In terms of forecasting, we have revenue schedules, which, a new element to revenue management. Revenue schedules are generating that forward-looking view of our revenue that we’re going to be recognizing, and that, at the moment, is something that works with revenue contracts and subscription billing. In service revenue forecasting, we have a whole deep-dive session, I think in a couple of weeks, on services revenue forecasting. So, if you want to find out more about that – more about the details of services revenue forecasting – do sign up for that session, and that will be a really exciting session, too.

No revenue management system would be completely without support for ASC 606. So, we have support for that in terms of generating revenue contracts, doing our revenue allocation in line with the legislation, and pulling our standard and selling price in from wherever it’s held within, perhaps, PSA or, perhaps, billing central – pulling that information through and into our revenue contract within Revenue Management.

So, with all that which I’ve said, you won’t be surprised to hear that our Revenue Management solution can take information from PSA, from Billing Central, from SCM. In itself, it supports the different calculation methods that I’ve mentioned in 606 report, and we have our revenue management flowing through into the Certinia general ledger, and we also have our revenue schedules in forecasting. But, what else we have is the ability that Salesforce – CRM or CPQ items – to drive revenue recognition or maybe forecasting.

Something that some of our customers find pretty useful is the way that revenue management can also pull information from other sources, as long as it’s on the Salesforce platform. So, it could be a third-party solution that you’re using, or it could be some custom objects that is part of your business, but isn’t part of our Certinia suite. The revenue management product can pick up information from anything, as long as it’s sitting on the Salesforce platform. We then have all the power of the Revenue Management project available for your custom and objects.

Then, also, we can – if we want to, if you’re not using the Certinia general ledger; which you should be, but if you’re not – for you, you have [unknown] SAP, or some other third-party general ledger, the Certinia Revenue Management solution can also integrate with that general ledger as well.

So, whilst the solution sits very well within the Certinia context, it can also support other non-Certinia areas as well.

So, having said all that, let’s have a demo and look at what the Revenue Management project looks like.

So, I’ve got a couple of scenarios here to go through. Our first scenario is looking at a time and materials project, or an opportunity – a single opportunity that’s driving a time and materials project – and a subscription and contract. We’re going to have a look at recognizing revenue from within the PSA and Billing Central so that you can see what we recognize. We’re going to have a little bonus extra looking at consolidated billing. So, how we can bring together the billing information from our project in PSA and our subscription contract together onto a single invoice for sending the customer.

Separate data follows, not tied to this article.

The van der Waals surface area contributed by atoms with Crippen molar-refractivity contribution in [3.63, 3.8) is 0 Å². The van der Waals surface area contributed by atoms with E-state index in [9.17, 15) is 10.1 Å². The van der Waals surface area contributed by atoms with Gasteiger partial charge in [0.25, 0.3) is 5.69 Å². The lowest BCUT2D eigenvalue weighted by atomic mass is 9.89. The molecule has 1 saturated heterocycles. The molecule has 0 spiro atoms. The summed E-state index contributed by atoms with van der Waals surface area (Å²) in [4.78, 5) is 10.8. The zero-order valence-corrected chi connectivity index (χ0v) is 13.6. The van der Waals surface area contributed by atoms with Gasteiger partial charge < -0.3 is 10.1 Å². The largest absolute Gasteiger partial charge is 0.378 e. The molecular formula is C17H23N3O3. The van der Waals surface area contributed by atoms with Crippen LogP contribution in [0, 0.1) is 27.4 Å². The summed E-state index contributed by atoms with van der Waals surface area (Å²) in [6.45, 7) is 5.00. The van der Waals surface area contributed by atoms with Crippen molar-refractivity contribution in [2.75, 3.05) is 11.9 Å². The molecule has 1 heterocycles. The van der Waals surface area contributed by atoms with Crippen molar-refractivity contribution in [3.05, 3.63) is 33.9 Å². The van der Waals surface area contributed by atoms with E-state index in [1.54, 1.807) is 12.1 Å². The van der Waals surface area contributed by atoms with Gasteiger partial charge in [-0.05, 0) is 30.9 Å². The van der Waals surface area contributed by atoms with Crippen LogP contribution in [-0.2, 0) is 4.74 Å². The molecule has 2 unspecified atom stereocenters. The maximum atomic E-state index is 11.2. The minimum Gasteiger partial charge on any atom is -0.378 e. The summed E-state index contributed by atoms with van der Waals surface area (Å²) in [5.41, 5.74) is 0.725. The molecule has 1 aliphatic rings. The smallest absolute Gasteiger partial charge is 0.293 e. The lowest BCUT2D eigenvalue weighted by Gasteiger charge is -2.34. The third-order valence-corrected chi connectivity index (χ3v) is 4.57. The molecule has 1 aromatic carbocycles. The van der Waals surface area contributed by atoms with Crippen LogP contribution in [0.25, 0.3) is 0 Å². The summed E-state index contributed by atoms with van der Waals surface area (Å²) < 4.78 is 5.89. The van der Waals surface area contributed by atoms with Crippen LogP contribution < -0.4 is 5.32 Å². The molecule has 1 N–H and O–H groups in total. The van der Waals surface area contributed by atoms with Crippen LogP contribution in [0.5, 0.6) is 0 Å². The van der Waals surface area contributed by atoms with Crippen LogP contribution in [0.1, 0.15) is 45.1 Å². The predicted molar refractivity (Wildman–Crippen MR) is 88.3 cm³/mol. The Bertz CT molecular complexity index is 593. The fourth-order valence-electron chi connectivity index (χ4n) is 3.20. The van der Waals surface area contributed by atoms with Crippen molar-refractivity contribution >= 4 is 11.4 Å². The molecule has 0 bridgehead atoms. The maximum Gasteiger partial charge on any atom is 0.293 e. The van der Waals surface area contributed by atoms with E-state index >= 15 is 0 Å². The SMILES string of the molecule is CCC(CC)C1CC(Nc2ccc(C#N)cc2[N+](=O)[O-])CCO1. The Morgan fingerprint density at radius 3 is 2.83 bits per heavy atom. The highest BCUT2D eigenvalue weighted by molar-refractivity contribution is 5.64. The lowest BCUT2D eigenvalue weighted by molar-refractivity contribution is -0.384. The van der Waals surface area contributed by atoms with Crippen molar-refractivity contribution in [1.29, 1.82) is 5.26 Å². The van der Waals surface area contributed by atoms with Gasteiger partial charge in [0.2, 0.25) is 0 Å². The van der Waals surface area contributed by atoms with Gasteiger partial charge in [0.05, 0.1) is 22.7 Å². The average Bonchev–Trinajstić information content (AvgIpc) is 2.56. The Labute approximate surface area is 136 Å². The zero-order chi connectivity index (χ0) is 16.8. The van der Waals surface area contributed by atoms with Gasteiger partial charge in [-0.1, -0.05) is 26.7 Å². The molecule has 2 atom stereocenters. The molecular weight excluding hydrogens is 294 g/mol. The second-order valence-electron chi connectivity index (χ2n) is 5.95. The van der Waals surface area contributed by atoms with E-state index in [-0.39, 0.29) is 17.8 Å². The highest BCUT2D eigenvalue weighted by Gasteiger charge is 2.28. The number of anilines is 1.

Then, in our second scenario, we’re going to get into the details a little bit more of revenue management. We’re going to have a look at the different revenue recognition methods that we support. We’re going to actually run revenue recognition for a project. So, we’re having a live demo. Always good. We are going to have a look at the workspace and to see how that supports revenue management. We’re going to have a look at the deferred revenue reconciliation report.

So, let’s go to this demo. So, here we have an opportunity. This opportunity has three products, and these two products here are going to be driving a billing contract. So, a subscription contract. This third opportunity product is driving a time and materials project.

So, if we take a look at these opportunity products, our license opportunity is going to be, first of all, on the opportunity product. We’re defining how we’re going to be billing and how we’re going to be recognizing our revenue right up front on the opportunity. So, this first opportunity product, we’re going to be billing monthly. We’re going to be billing the same fixed amount monthly. We’re going to be billing $2500 a month.

On our Premium Support opportunity product, it’s going to be billed as a one-off, and we’re going to bill $15,000 as a one-off. In terms of our revenue recognition, we have decided we want to spread our revenue equally for both of these opportunity products, irrespective of how we’re billing them. So, we’re going to take that writable [unknown] method and, as we deliver these services to the customer, we’re going to be recognizing an equal amount of revenue every month for those two opportunity products.